Gross Happiness Product
Editorial

Gross Happiness Product

The acronym GDP for Gross Domestic Product is more commonly featured in public domain nowadays than in times past. A publication of International Monetary Fund (IMF) states that GDP measures the monetary value of final goods and services —that are bought by the final user —produced in a country in a given period of time, often a quarter or a year. The OECD (Organisation for Economic Co-operation and Development), an inter-governmental institution, defines GDP as “an aggregate measure of production equal to the sum of the gross values added of all residents and institutional units engaged in production (plus taxes and minus any subsidies, on products not included in the value of their outputs). The modern concept of GDP was first developed by economist Simon Kuznets (1901-1985) for a US Congress report in 1934, warning against its use as a measure of welfare. After the Bretton Woods Conference in 1944 (United Nations Monetary and Financial Conference) held in New Hampshire, United States, GDP became the main tool for rating a country’s economic health, but not necessarily the status of health and, therefore, happiness of the people at large, the sum of that phenomenon to be Gross Happiness Product (GHP) or Gross National Happiness Index (GNHI).

The debate on happiness felt by the country’s population collectively can be a fascinating pursuit when GNHI is distinguishable from GDP by valuing collective happiness as the goal of governance. Unarguably, Gross National Happiness is more important the Gross Domestic Product and has its pivotal role in changing the world.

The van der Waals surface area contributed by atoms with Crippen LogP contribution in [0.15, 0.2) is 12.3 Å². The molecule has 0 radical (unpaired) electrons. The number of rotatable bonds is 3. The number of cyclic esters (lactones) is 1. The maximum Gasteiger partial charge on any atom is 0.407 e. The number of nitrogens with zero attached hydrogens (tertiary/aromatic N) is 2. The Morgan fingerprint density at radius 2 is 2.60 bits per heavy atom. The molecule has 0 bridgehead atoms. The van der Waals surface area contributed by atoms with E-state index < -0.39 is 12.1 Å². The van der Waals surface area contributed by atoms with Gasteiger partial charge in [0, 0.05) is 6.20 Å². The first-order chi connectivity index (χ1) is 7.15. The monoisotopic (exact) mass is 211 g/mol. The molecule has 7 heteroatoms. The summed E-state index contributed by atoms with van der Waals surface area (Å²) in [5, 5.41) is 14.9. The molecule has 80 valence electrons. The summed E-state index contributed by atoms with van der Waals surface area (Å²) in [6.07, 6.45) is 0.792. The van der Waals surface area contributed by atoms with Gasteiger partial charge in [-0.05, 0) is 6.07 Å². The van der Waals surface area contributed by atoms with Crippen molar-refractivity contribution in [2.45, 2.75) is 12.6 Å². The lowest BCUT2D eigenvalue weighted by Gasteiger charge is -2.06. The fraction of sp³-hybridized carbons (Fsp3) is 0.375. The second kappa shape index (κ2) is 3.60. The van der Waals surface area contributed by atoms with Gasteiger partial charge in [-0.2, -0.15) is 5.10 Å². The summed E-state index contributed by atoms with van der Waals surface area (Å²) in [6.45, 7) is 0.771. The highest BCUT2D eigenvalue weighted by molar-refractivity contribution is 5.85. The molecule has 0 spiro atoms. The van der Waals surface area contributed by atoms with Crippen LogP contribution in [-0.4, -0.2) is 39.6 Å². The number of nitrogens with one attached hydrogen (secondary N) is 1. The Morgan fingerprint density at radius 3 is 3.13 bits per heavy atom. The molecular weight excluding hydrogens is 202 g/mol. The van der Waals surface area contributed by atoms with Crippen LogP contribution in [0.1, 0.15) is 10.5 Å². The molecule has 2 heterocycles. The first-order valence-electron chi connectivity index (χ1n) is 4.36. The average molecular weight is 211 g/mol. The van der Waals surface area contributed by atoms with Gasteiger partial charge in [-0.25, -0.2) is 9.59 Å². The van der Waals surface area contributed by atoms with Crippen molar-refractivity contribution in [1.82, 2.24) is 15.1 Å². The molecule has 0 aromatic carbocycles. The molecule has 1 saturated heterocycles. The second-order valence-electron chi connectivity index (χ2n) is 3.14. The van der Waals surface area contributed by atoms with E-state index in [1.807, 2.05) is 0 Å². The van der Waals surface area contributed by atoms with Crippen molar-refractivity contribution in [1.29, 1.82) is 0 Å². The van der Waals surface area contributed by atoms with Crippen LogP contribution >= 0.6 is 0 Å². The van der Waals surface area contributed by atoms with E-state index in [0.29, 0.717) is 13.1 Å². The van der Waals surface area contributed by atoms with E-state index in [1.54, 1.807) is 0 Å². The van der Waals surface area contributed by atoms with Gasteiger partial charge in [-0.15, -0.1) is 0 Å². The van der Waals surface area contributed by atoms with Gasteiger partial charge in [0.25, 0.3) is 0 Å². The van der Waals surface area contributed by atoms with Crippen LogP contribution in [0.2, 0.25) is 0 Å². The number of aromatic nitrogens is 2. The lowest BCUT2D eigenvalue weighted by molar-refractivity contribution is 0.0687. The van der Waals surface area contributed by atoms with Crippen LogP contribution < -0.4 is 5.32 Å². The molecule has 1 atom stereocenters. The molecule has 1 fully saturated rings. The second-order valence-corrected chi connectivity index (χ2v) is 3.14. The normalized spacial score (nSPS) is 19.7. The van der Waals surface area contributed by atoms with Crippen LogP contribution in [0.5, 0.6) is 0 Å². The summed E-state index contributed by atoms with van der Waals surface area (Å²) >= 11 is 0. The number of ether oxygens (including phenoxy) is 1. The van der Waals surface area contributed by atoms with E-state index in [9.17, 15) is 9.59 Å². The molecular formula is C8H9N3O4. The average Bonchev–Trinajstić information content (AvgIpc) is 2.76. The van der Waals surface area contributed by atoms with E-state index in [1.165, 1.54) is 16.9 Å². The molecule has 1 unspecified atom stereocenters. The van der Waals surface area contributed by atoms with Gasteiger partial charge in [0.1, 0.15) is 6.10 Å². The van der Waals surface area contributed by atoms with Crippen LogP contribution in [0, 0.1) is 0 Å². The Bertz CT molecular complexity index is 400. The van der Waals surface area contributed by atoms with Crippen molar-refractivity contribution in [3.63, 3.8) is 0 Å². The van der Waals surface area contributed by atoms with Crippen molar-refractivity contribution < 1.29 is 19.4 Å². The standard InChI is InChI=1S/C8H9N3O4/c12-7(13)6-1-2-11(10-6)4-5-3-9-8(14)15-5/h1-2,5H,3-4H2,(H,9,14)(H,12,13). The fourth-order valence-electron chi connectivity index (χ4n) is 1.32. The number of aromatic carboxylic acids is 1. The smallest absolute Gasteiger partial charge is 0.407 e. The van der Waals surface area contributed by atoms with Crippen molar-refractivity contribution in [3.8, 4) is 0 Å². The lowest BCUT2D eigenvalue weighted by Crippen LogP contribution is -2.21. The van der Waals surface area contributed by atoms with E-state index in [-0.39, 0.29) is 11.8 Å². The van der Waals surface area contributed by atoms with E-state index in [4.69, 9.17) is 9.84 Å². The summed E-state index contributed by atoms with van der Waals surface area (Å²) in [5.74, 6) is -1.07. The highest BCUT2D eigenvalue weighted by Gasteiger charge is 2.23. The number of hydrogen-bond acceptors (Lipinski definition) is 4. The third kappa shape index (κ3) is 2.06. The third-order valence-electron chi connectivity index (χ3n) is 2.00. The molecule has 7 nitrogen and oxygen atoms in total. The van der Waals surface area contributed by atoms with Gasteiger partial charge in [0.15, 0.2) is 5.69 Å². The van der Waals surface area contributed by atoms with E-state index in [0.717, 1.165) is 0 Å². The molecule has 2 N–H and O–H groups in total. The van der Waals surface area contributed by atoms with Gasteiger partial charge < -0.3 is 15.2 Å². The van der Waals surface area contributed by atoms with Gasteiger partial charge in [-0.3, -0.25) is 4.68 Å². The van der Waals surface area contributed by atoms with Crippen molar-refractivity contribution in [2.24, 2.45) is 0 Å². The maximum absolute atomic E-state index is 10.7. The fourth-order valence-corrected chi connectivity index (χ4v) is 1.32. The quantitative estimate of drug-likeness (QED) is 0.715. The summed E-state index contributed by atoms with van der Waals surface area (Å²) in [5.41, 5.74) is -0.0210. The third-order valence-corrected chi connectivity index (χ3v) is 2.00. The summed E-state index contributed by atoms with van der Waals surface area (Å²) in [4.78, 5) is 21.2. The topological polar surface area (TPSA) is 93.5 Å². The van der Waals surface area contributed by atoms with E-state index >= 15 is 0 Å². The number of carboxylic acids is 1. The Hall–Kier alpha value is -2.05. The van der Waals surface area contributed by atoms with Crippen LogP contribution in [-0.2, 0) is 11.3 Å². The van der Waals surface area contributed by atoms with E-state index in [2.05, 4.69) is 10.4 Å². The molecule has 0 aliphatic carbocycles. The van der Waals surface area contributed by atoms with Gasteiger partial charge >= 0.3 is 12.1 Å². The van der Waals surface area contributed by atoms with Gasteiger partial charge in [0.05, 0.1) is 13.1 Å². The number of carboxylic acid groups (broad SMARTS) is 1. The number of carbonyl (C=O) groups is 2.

Global rating agencies have currently accorded the prestigious rank to India as the world’s third biggest economy based on GDP. No such rating having been done so far in respect of gross happiness for the world’s nearly 200 countries, one is obliged to take a look at the state of happiness felt by the land’s masses. The topic acquires more meaning by segregating the land’s population into the different familiar socio-economic categories, age groups, faiths followed and geographical regions. One such study conducted by researchers at the University of Washington in the US, the finding published in the prestigious journal The Lancet Public Health, has brought out that people of India experience health problems associated with ageing at an early stage than their counterparts in many other countries, thus bringing down the level of happiness.

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A luminary’s prescription for happiness goes like this: Eat sumptuously to be happy for a while; drink the heady stuff to be happy for a little while longer; take to gardening for lasting happiness. The choice in selecting the means to be happy, in all age groups, decides the level of happiness, both individually and nationally. 

March 14, 2019

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